These are apparently full Sabal Minor. These were older then the others.
Windmills too, planted around 8 years ago dont fully remember. None of these palms have ever been protected I should add.
Back near the lake, We also stopped at a place with two Sabal Palmetto palms. He apparently had never stopped here to ask so we did. The owner said he dug up the "palm" in Jacksonville around 15 years ago. He did not think It was a palmetto, though when we looked we decided it was, and told him as such. apparently its slower then usual growth rate is due to the owner having a habit of cutting off all fronds with noticeable burn, and ice damage. We also figured he thought it was a single palm and probably dug up several of them in the same place at once. Also never protected.
At the Henderson Memorial park, apparently there used to be a Sabal Minor and Birmingham (the latter donated by my "guide"). The Birmingham died somehow, and the Minor was pulled out after over a decade to put in a trash can (yeah I know). But down the peninsula, into the woods a little, were many Sabal Minor naturalizing littering the ground, near some swampy areas. There was easily over 100 mixed in spread out over 100/100 feet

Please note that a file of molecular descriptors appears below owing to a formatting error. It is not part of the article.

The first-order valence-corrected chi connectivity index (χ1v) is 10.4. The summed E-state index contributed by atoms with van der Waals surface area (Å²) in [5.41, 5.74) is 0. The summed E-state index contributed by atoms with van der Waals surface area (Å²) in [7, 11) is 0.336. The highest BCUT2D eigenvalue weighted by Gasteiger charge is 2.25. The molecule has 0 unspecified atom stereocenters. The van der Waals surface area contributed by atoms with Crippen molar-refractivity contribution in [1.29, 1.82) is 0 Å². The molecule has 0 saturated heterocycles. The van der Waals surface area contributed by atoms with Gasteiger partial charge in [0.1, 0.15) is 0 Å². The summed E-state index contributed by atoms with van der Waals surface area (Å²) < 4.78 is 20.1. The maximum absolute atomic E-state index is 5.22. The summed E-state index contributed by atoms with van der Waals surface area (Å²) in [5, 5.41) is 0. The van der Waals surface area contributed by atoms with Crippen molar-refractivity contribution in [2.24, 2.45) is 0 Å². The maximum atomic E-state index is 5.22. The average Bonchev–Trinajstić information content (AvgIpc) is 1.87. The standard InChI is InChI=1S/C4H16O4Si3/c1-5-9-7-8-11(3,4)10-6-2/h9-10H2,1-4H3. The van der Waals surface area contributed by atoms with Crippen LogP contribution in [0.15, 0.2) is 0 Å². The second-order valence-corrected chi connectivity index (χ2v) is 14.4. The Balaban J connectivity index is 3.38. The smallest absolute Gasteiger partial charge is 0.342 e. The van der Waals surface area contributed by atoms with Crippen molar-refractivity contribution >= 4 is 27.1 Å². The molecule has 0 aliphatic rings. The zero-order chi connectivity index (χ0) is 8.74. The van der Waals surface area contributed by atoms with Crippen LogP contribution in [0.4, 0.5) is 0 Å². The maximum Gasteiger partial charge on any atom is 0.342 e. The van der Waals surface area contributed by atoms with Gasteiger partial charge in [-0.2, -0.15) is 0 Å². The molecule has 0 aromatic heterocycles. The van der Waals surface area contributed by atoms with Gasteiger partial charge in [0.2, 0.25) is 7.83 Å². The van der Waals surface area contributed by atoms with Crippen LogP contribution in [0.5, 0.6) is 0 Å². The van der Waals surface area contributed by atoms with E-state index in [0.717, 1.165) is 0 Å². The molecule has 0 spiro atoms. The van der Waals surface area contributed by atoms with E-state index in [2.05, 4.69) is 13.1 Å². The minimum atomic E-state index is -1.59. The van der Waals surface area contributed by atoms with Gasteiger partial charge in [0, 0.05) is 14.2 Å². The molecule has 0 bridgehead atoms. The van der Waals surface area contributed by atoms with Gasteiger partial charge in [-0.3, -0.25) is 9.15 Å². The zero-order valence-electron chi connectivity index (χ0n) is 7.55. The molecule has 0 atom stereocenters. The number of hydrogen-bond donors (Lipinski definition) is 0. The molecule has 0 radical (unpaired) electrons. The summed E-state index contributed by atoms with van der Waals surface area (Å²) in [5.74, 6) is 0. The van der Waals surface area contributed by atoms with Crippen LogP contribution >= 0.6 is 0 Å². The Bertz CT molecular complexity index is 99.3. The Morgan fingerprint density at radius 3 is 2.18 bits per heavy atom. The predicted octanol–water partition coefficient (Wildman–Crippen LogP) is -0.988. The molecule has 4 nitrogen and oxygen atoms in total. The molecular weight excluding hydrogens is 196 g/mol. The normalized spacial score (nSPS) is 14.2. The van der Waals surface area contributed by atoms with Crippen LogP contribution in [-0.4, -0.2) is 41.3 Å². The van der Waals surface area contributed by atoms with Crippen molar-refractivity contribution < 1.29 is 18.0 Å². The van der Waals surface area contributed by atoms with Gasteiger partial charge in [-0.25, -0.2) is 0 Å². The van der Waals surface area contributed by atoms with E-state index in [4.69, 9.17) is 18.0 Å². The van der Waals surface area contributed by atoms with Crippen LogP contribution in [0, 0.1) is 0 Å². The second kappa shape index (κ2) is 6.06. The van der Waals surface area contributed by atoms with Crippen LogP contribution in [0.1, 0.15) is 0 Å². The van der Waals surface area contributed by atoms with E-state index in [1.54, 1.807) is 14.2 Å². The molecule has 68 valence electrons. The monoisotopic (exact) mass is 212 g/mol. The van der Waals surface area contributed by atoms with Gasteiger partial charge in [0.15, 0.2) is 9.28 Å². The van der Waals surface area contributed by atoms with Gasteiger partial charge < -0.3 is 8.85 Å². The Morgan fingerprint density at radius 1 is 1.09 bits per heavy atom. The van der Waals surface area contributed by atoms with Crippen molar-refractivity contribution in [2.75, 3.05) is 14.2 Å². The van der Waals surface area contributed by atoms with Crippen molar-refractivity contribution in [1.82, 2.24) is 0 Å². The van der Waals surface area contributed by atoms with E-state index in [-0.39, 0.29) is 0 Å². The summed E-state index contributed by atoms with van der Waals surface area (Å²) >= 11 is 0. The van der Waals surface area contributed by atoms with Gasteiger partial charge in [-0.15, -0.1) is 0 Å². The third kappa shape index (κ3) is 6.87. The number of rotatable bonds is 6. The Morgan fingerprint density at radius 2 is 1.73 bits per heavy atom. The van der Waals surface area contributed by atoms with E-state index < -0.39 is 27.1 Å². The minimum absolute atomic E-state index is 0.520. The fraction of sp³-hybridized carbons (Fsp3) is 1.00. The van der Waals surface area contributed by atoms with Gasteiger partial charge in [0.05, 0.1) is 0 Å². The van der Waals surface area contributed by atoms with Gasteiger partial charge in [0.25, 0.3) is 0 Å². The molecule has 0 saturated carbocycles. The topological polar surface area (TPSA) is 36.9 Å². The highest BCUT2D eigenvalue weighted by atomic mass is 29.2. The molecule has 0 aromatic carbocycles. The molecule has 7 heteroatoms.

There were some other houses we passed by with palms, he knew a person who owned this place, and apparently this a Sabal Birmingham. No other palms on the property
Another windmill. Some of the plants looked like they had been wrapped including this, so we assume some fronds were cooked by Christmas lights. He intends to going back to warn them about it.
also a needle at the same place.
Another home with large Sabal Minor.
They also had a needle and a smaller Minor too.
Now for some of his other rare non palms. Yucca aloifolia for starters. This area really seems like a 7b despite its zone designation.
Sago Cycads, been there at least 5 years, come back every year as perenials. both have green here,
Two live oaks laden with Spanish Moss.
Some kind of Eucalyptus I forgot which one.
I ended up getting one of the Large Windmill palms offspring while we visited. I have since cleaned it and potted it better, this was the only photo I have.